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Cerebellar Spiking Engine: Towards Object Model Abstraction in Manipulation UGR with input from PAVIA and other partners  Motivation 1.Abstract corrective.

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Presentation on theme: "Cerebellar Spiking Engine: Towards Object Model Abstraction in Manipulation UGR with input from PAVIA and other partners  Motivation 1.Abstract corrective."— Presentation transcript:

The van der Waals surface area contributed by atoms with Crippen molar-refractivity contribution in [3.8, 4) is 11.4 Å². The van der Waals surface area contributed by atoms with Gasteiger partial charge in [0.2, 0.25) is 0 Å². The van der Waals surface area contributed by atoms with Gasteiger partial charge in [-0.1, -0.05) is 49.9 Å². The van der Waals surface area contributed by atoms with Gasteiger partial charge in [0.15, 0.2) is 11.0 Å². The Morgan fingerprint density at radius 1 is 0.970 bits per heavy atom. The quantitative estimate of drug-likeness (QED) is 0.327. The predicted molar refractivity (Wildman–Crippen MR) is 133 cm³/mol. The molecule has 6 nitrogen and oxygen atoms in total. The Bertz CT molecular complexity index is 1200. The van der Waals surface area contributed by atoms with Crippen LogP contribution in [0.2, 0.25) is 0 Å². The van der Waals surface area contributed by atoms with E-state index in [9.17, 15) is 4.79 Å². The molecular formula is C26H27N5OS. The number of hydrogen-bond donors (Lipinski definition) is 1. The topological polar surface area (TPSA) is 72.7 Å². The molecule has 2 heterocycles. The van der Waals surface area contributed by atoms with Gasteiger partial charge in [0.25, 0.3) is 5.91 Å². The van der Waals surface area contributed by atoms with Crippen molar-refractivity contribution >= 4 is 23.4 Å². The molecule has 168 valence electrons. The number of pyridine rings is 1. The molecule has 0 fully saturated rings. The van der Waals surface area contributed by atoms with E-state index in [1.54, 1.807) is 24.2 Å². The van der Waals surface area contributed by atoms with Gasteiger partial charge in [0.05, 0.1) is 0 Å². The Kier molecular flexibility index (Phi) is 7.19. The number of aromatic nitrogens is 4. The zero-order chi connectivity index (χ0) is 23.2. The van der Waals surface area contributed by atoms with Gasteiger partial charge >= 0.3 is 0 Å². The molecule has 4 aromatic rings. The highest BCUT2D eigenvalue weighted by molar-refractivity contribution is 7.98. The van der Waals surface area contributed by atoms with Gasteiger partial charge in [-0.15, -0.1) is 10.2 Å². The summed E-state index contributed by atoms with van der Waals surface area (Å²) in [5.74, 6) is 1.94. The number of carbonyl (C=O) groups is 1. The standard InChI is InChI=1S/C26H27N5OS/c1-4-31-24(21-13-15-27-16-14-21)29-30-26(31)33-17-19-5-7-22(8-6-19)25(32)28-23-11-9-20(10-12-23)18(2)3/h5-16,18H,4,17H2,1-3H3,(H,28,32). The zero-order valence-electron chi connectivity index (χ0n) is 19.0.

1 Cerebellar Spiking Engine: Towards Object Model Abstraction in Manipulation UGR with input from PAVIA and other partners  Motivation 1.Abstract corrective models in the framework of a robot control task when manipulating objects that significantly affect the dynamics of the system using non-stiff-joint robot with low-power actuators. 2.Evaluate the way in which the cerebellum stores a model in the granule layer. 3.Evaluate how input sensory-motor representations can enhance model abstraction capabilities during accurate movements, making use of explicit (model-related input labels) and implicit model representations (sensory signals). 4.Evaluate how our cerebellum model (using a temporal correlation kernel) properly deals with transmission delays in sensory- motor pathways.  Cerebellum model The cerebellum module consists of a network which contains a considerable amount of spiking neurons. To simulate this network efficiently we use the EDLUT simulator (currently available as open software: Cerebellum model. Inputs encoding the movement are sent (upward arrow) through the mossy fibers to the granular layer. These inputs encode the desired and actual position and velocity of each joint along the trajectory and also contex- related information. Inputs encoding the error are sent (upper downward arrow) through the inferior olive (IO). Cerebellar outputs are provided by the deep-cerebellar-nuclei cells (DCN) (lower downward arrow). The DCN collects activity from the mossy fibers (excitatory inputs) and the Purkinje cells (inhibitory inputs). The outputs of the DCN are added as corrective torque Granular layer model. Explicit and implicit context encoding approach. Each granule cell receives an explicit context signal and three randomly-chosen mossy fibers from current and desired positions and velocities  Control loop Control loop. The desired arm states in joint coordinates are used at each time step to compute a crude torque commands (crude inverse dynamic robot model). They are also used together with the contextual information (related to the manipulated object) as input to cerebellum which produces the predictive corrective commands which are added to these crude torque commands. Total torque is delayed (on account of the biological motor pathways) and supplied to the robot plant. The difference between the actual robot trajectory and the desired one is also delayed and used by the teaching signal computation module to calculate the inferior olive (IO) cerebellum input signal. This signal will be used by the cerebellum to adapt its output. Three-joint periodic trajectories describing 8-shape movements a) Angular coordinates of each joint of the LWR robot b) 3D view of the robot end-effector trajectory in Cartesian coordinates. LWR robot Experimental Results  Experimental Results Learning Performance when manipulating different objects (0.5kg, 1kg, 1.5kg and 2kg) during a 250-trial leaning processes. a) MAE evolution during the whole learning process. b) Accuracy gain estimate achieved for each manipulated object. The different initial error for each manipulated object is revealed by this estimate. Non-destructive learning in a context switching scenario. The dynamics of the plant is alternately changed between two contexts. In the first context, the end-segment of the robot arm is loaded with a 2kg object and in the second one with a 1kg object Non-destructive learning in a context switching scenario. The dynamics of the plant is alternately changed between two contexts. In the first context, the end-segment of the robot arm is loaded with a 2kg object and in the second one with a 1kg object.  We demonstrate how a cerebellar adaptive module operating together with a crude inverse dynamics model can provide corrective torques to compensate deviations in the dynamics of a base plant model (due to object manipulation).  We have evaluated how a new temporal- correlation kernel driving an error-related LTD and a compensatory LTP component can adapt the corrective cerebellar output overcoming the sensory-motor delays.  This cerebellar module can abstract models corresponding to manipulated objects that affect the dynamics of the plant providing corrective torques for more accurate movements. The cerebellar model includes two new proposed state input representations encoding context-specific inputs and current sensory signal encoding the immediate state during the experiment..  We demonstrate how a cerebellar adaptive module operating together with a crude inverse dynamics model can provide corrective torques to compensate deviations in the dynamics of a base plant model (due to object manipulation).  We have evaluated how a new temporal- correlation kernel driving an error-related LTD and a compensatory LTP component can adapt the corrective cerebellar output overcoming the sensory-motor delays.  This cerebellar module can abstract models corresponding to manipulated objects that affect the dynamics of the plant providing corrective torques for more accurate movements. The cerebellar model includes two new proposed state input representations encoding context-specific inputs and current sensory signal encoding the immediate state during the experiment.. a) b) a) b)


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